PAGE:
Guest post by Jean from London. Jean has Ehlers-Danlos syndrome, a painful condition which means she is prone to muscle tears and dislocated joints. She uses a wheelchair most of the time. Jean is an active campaigner for disability rights. She is sharing her story as part of our 100 days, 100 stories campaign.
At the beginning of 2013, I had to put a complaint in to a London bus company because a driver refused to deploy the ramp and let me on.
Instead of dismissing my complaint, the company actually asked me to go in and speak to the management about how disabled passengers should be treated.
Then they asked me to go in again and speak to the bus drivers – and after a couple of months they said, “How would you feel about us paying you for it?”
Before that, I hadn’t been able to work for seven years. Part of the time this was because I was unwell, but for a lot of the time it was because employers weren’t prepared to support my needs or make adaptations.
A couple of places I applied even offered to give me an interview, but then withdrew the offer because their offices weren’t wheelchair accessible. It was ridiculous.
My new bosses have been really supportive, even offering to contribute towards a new reclining wheelchair, which I will need at work.
However, when I applied for funding from Access to Work for a support worker and a better wheelchair, I was rejected.
One of their reasons was that I wouldn’t be working enough hours, and would still need to claim benefits. But how am I supposed to build up my hours, and start to come off benefits, without the right level of support and equipment?
At the moment, my fiancé has to take me to work and act as my carer. It is difficult – we find it hard to balance his being my partner and being my employee. When he doesn’t do things how I want them, it feels very hard to tell him so.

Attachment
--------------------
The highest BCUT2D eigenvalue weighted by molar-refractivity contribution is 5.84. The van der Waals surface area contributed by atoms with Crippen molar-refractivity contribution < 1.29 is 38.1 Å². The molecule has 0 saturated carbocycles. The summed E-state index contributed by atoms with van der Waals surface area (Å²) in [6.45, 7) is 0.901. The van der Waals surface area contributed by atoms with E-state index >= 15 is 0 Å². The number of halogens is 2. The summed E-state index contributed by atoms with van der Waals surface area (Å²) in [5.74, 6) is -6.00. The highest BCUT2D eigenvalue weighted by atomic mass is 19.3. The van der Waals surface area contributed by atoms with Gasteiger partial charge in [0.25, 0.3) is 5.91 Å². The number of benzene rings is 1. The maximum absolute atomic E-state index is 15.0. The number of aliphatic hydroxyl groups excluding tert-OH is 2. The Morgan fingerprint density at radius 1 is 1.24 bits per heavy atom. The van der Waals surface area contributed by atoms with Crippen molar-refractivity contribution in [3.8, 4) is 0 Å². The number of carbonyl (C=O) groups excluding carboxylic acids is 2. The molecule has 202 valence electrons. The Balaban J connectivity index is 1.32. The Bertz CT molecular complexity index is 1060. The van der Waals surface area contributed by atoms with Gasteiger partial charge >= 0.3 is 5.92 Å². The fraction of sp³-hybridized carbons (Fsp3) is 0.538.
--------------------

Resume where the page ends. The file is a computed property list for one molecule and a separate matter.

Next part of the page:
Add in his own health issues, and wanting to pursue his own interests which have to constantly be put on a back burner, and it causes conflict in our private time.
I felt this was unfair so I appealed, and with the help of my MP I was successful in getting funding. I’m now in the process of finding a support worker, and Access to Work also paid towards the cost of the wheelchair and a small travel allowance.
I’ve looked at how the company views and treats disabled passengers, and made some recommendations for improvements.
I’ve also run disability awareness training for bus drivers. We simulate various impairments – such as being blind or mobility impaired – and ask staff to try to move around inside the bus while it is in motion. It demonstrates how difficult travelling can be for disabled passengers.
I go to conferences and events, and we do a lot of work with mental health and learning disability charities.
One thing I’ve noticed is that disabled people will come and speak to me because they see me in a wheelchair. The fact that I have an understanding of what their situation might be seems to make a big difference.
My work is challenging, fun and rewarding, and it brings confidence and self-worth. I feel like I’m contributing something and making an improvement. Even though the majority of my income is still benefit-based, I am hoping that I can slowly build up my hours.
My employers saw something in me and built a new role around my abilities, and are investing quite heavily in me to ensure I have everything I need to fulfil my potential. I love it.